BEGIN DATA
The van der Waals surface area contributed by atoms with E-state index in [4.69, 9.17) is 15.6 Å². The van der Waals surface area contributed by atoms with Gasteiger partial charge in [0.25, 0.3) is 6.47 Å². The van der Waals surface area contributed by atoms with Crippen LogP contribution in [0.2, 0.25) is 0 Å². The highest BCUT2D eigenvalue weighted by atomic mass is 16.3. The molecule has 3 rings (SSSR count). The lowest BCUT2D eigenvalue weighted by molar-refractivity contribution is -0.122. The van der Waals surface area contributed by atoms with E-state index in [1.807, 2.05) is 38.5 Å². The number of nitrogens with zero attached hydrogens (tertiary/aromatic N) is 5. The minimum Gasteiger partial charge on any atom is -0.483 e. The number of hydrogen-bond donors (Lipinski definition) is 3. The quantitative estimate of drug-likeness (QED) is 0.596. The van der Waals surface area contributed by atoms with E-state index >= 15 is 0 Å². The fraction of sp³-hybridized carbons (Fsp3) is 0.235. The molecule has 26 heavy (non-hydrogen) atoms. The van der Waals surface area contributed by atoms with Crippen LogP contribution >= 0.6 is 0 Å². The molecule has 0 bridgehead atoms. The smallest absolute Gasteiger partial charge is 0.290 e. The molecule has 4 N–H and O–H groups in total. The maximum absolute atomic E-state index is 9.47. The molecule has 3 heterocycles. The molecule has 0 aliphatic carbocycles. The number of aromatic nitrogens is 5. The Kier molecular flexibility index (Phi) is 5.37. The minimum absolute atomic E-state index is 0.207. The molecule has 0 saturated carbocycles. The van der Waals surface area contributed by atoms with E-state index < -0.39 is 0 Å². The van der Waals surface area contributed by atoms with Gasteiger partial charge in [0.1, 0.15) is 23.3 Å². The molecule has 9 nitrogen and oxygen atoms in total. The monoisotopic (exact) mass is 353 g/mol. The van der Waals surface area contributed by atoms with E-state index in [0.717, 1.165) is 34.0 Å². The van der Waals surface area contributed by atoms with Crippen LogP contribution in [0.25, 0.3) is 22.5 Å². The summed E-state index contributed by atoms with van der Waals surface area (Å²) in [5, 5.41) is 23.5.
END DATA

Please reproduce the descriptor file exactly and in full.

The van der Waals surface area contributed by atoms with E-state index in [4.69, 9.17) is 15.6 Å². The van der Waals surface area contributed by atoms with Gasteiger partial charge in [0.25, 0.3) is 6.47 Å². The van der Waals surface area contributed by atoms with Crippen LogP contribution in [0.2, 0.25) is 0 Å². The highest BCUT2D eigenvalue weighted by atomic mass is 16.3. The molecule has 3 rings (SSSR count). The lowest BCUT2D eigenvalue weighted by molar-refractivity contribution is -0.122. The van der Waals surface area contributed by atoms with E-state index in [1.807, 2.05) is 38.5 Å². The number of nitrogens with zero attached hydrogens (tertiary/aromatic N) is 5. The minimum Gasteiger partial charge on any atom is -0.483 e. The number of hydrogen-bond donors (Lipinski definition) is 3. The quantitative estimate of drug-likeness (QED) is 0.596. The van der Waals surface area contributed by atoms with E-state index >= 15 is 0 Å². The fraction of sp³-hybridized carbons (Fsp3) is 0.235. The molecule has 26 heavy (non-hydrogen) atoms. The van der Waals surface area contributed by atoms with Crippen LogP contribution >= 0.6 is 0 Å². The molecule has 0 bridgehead atoms. The smallest absolute Gasteiger partial charge is 0.290 e. The molecule has 4 N–H and O–H groups in total. The maximum absolute atomic E-state index is 9.47. The molecule has 3 heterocycles. The molecule has 0 aliphatic carbocycles. The number of aromatic nitrogens is 5. The Kier molecular flexibility index (Phi) is 5.37. The minimum absolute atomic E-state index is 0.207. The molecule has 0 saturated carbocycles. The van der Waals surface area contributed by atoms with E-state index < -0.39 is 0 Å². The van der Waals surface area contributed by atoms with Gasteiger partial charge in [0.1, 0.15) is 23.3 Å². The molecule has 9 nitrogen and oxygen atoms in total. The monoisotopic (exact) mass is 353 g/mol. The van der Waals surface area contributed by atoms with E-state index in [0.717, 1.165) is 34.0 Å². The van der Waals surface area contributed by atoms with Crippen LogP contribution in [0.25, 0.3) is 22.5 Å². The summed E-state index contributed by atoms with van der Waals surface area (Å²) in [5, 5.41) is 23.5.